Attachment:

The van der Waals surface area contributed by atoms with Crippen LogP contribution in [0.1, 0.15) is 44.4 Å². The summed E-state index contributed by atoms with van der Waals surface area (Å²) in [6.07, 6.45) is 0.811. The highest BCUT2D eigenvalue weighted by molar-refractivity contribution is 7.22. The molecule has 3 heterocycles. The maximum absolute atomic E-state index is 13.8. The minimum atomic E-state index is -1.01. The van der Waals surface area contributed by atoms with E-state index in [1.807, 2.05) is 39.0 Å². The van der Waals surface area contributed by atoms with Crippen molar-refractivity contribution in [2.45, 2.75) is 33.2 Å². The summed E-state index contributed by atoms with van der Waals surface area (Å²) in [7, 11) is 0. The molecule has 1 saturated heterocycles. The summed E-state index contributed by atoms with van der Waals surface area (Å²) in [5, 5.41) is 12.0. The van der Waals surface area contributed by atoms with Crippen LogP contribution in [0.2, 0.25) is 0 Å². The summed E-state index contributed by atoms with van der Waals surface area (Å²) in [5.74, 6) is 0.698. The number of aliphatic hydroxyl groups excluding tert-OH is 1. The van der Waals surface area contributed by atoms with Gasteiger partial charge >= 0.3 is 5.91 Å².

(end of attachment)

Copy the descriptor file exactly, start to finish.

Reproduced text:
The van der Waals surface area contributed by atoms with Crippen LogP contribution in [0.1, 0.15) is 44.4 Å². The summed E-state index contributed by atoms with van der Waals surface area (Å²) in [6.07, 6.45) is 0.811. The highest BCUT2D eigenvalue weighted by molar-refractivity contribution is 7.22. The molecule has 3 heterocycles. The maximum absolute atomic E-state index is 13.8. The minimum atomic E-state index is -1.01. The van der Waals surface area contributed by atoms with E-state index in [1.807, 2.05) is 39.0 Å². The van der Waals surface area contributed by atoms with Crippen molar-refractivity contribution in [2.45, 2.75) is 33.2 Å². The summed E-state index contributed by atoms with van der Waals surface area (Å²) in [7, 11) is 0. The molecule has 1 saturated heterocycles. The summed E-state index contributed by atoms with van der Waals surface area (Å²) in [5, 5.41) is 12.0. The van der Waals surface area contributed by atoms with Crippen LogP contribution in [0.2, 0.25) is 0 Å². The summed E-state index contributed by atoms with van der Waals surface area (Å²) in [5.74, 6) is 0.698. The number of aliphatic hydroxyl groups excluding tert-OH is 1. The van der Waals surface area contributed by atoms with Gasteiger partial charge >= 0.3 is 5.91 Å².